Sunday, January 22, 2012

Jim Garry to speak at January 30 CCO meeting

The Coupland Civic Organization will hold its official annual meeting on Monday, January 30, in the St. Peter’s Church fellowship hall. Refreshments will be served at 6:30 p.m., and the program will begin at 7. The past year’s activities will be reviewed and elections will be held for open director places. After this business meeting, Jim Garry will present historic and entertaining stories.

Jim, who is a professional folklorist and storyteller, is from the Coupland area. He spends much of the year in Wyoming, where he teaches classes and guides wildlife trips for various organizations, including the Yellowstone Institute and the Smithsonian Institution. He has written two books on Western lore, The First Liar Never Has a Chance and This Ol’ Drought Ain’t Broke Us Yet. His third book, describing the armaments of the Lewis and Clark expedition, is due out later this year.

Wednesday, January 18, 2012

Coupland resident on the Trans-Texas Corridor in New York Times

Caleb Ging and Libby Fischer with anti-Corridor cotton trailer. Photo by Libby's mother Dawn.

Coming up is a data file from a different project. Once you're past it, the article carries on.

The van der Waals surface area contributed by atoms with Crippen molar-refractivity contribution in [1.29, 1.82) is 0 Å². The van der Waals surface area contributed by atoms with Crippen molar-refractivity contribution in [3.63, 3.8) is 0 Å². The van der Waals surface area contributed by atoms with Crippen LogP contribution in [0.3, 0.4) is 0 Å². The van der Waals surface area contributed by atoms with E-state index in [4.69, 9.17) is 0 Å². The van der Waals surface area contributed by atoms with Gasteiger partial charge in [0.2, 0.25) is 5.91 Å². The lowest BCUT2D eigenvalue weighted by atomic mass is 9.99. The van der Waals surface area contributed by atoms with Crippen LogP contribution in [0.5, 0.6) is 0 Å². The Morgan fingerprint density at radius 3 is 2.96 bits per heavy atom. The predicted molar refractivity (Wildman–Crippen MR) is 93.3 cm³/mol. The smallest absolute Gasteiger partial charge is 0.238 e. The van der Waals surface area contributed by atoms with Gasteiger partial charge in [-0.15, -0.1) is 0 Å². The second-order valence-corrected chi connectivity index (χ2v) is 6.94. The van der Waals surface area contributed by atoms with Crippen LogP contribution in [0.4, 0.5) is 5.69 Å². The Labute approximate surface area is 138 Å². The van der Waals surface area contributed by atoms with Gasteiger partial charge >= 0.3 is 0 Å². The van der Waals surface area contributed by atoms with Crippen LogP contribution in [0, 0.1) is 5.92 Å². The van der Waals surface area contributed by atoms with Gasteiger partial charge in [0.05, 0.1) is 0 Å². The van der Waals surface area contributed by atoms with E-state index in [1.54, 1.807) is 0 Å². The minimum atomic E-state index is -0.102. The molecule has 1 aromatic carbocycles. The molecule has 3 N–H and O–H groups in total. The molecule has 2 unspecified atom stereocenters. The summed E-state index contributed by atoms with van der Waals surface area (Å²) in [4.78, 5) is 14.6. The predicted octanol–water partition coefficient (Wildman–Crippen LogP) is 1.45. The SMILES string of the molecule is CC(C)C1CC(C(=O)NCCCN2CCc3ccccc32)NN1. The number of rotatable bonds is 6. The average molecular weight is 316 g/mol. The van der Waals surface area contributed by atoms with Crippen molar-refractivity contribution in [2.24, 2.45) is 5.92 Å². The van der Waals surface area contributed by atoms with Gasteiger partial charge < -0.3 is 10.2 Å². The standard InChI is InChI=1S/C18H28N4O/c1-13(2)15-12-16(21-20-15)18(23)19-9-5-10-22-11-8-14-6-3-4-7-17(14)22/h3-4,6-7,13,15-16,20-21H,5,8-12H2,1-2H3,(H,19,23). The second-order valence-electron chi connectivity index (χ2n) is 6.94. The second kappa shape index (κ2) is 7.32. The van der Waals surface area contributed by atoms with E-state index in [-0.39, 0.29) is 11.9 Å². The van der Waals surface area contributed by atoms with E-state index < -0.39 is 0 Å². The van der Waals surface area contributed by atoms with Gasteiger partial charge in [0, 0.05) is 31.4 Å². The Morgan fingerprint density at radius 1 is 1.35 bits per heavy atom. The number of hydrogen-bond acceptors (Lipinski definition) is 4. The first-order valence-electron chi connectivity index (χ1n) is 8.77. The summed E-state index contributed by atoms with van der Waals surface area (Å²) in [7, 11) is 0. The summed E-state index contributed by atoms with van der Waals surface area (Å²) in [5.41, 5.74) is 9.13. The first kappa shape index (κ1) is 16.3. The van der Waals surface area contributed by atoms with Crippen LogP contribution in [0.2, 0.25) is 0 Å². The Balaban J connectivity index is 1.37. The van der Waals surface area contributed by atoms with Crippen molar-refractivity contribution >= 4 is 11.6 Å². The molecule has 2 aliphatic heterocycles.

Even though the Trans-Texas Corridor has been officially removed from all Texas statutes, it still pops up in the news from time to time. It was the subject of a December New York Times article that quoted Coupland resident Scott Ging and included a photo of the cotton trailer with anti-Corridor signs that Scott placed on his family’s farm on Hwy. 95 in 2007. Back at that time, ACRE distributed a news release with photos to area newspapers and received some coverage.

The New York Times article says, “Unveiled by Mr. Perry in early 2002, the public-private transit project was intended as a centerpiece of his governorship . . . 4,000 miles of road, rail and utility corridors each as wide as four football fields. . . . Can you imagine a farmer sitting on his ranch thinking of a 1,200-foot-wide corridor hacked through the middle of it?”

The article continues, “Scott Ging sat on his century-old family ranch in Williamson County and thought about just that. He imagined the corridor splitting his land, with no crossings ‘and for no good reason.’”

Scott said, “Traffic is not that bad in Texas; if we have to wait 10 or 15 seconds to get on the highway, that’s a traffic jam. The idea that they would take our land and give it to somebody else to make a profit on it — I don’t know how Perry thought that would ever fly.”